But yeah, I agree. Fat doesn’t make you fat in and of itself, for sure.

  2. I’ve been doing this for a few weeks already and went from 189 to 170 lbs. I’m not fat-fat, but I do seem to have a small creature inserted under the skin of my stomach somehow, which needs to go.

    Paleo was WAY too restrictive but slow-carb is actually easy to live with. I love my free days. :)

  3. Yael Grauer says:

    *Looking up the T-Dawg diet.*

  4. Clay Collins says:

    You’re going DOWN, Truant!!!!

    • Johnny says:

      Let’s figure out the rules of this game, bitch!

      • Speaking of beefcake shirtless photos … if I develop a six-pack at my age, I’m going to throw out all my shirts and replace them with mesh tank tops.

      • Clay Collins says:

        Totally. Let’s just go by body fat percentage. And we have 30 days. What will be the measuring instrument? Can we agree on the same device? Not body fat calipers because those leave too much room for error.

        Also, what should we wager? How about the loser gets their “before” picture randomly posted inside your weekly copyblogger roundup?

        • Johnny says:

          Let’s get DEXA scans before and after. I need to get mine immediately before I lose fat I can’t count! I’ll probably also take weight and circumference measurements, but DEXA numbers should make the determination. Agreed?

          I don’t know that I want photos involved at all. What’s your photo fetish, Collins? :)

          Maybe the stakes could be pride and the title of Internet Marketing Abs champion?

          I’d also be willing to do our contest over 2 months as you suggested, although I might switch to another method after this month’s trial of Slow Carb depending on whether I like it or not. So the two things can be separate. Most fat lost by March 31st or something.

          Thoughts?

          • Yael Grauer says:

            I want in on this challenge! I’m doing an Xtreme diet right now for 12 weeks. But I was using before/after photos rather than Dexa scans… hmmmm

          • Johnny says:

            Well, I’m personally at war with Clay, in a grudge match, but the more the merrier in terms of presenting results!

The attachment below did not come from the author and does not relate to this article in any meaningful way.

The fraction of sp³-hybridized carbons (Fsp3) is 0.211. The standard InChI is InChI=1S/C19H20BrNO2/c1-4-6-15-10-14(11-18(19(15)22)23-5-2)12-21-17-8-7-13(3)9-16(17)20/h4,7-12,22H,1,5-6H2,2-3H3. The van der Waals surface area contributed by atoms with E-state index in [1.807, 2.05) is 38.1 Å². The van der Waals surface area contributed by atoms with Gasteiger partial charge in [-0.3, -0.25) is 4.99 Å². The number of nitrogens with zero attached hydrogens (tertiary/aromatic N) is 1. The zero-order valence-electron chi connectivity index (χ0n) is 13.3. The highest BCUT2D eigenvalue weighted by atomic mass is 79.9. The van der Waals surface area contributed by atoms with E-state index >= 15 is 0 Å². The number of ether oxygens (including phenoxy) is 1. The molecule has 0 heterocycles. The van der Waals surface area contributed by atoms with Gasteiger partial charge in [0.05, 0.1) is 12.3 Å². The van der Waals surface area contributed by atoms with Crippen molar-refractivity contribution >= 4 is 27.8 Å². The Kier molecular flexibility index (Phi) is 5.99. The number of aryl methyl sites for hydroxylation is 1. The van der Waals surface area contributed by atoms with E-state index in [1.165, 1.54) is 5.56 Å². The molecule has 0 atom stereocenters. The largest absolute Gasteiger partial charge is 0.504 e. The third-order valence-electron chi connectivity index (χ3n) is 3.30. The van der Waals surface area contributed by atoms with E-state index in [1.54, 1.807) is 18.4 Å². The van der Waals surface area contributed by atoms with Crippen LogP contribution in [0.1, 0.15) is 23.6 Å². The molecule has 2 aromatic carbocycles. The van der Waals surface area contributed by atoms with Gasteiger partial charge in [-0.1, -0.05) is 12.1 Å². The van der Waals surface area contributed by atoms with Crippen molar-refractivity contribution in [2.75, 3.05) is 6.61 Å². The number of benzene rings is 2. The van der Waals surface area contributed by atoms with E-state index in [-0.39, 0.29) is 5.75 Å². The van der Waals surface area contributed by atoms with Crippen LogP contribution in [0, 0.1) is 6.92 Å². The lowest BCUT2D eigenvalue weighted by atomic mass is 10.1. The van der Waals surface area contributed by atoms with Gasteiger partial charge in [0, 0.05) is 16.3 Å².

• Johnny says:

            Okay, DEXA scans cost $250, and we’d each need a before and after. Clay, I don’t know how you feel, but my thought is “fuck that.” I don’t care $500 worth.

            Other scans are just as expensive.

            Skinfolk calipers are shit.

            Impedance scales are shit for overall accuracy, but I think they’re usually okay for RELATIVE changes.

            I know photos are still best, but I don’t know that I really want to cross that line.

            So I think there are two ways to go:

            1. Use weight. I already train hard and am unlikely to gain a ton of lean mass, so I can correlate weight loss roughly with fat loss. Not sure about you. And hydration also matters with weight.

            2. Use one of those shitty body fat scales, but only pay attention to the differences between readings rather than the absolute number.

            For either of those, you’d weigh yourself at the same time each morning, right after waking up and after taking a leak, and ideally only once a week (for me, I’d only use Friday morning readings).

            I’m okay with either. Thoughts?

          • Yael Grauer says:

            Bodpod is only $50-60.

          • Johnny says:

            I can’t find one near me. I’m in the sticks.

          • Clay says:

            Dude, let’s just use this: http://www.amazon.com/Omron-HBF-306-Body-Fat-Analyzer/dp/B00006WNPU

            You game? I’ll just trust you not to fudge data and you do the same.

            Just take a picture and send it in?

          • Johnny says:

            Okay, I’ll buy that thingy and will try to test at the beginning of next week as my “start” value.

            When you say pictures, is this bugging me for more pics again, or do you mean to take a picture of the fat monitor’s readout?

          • Johnny says: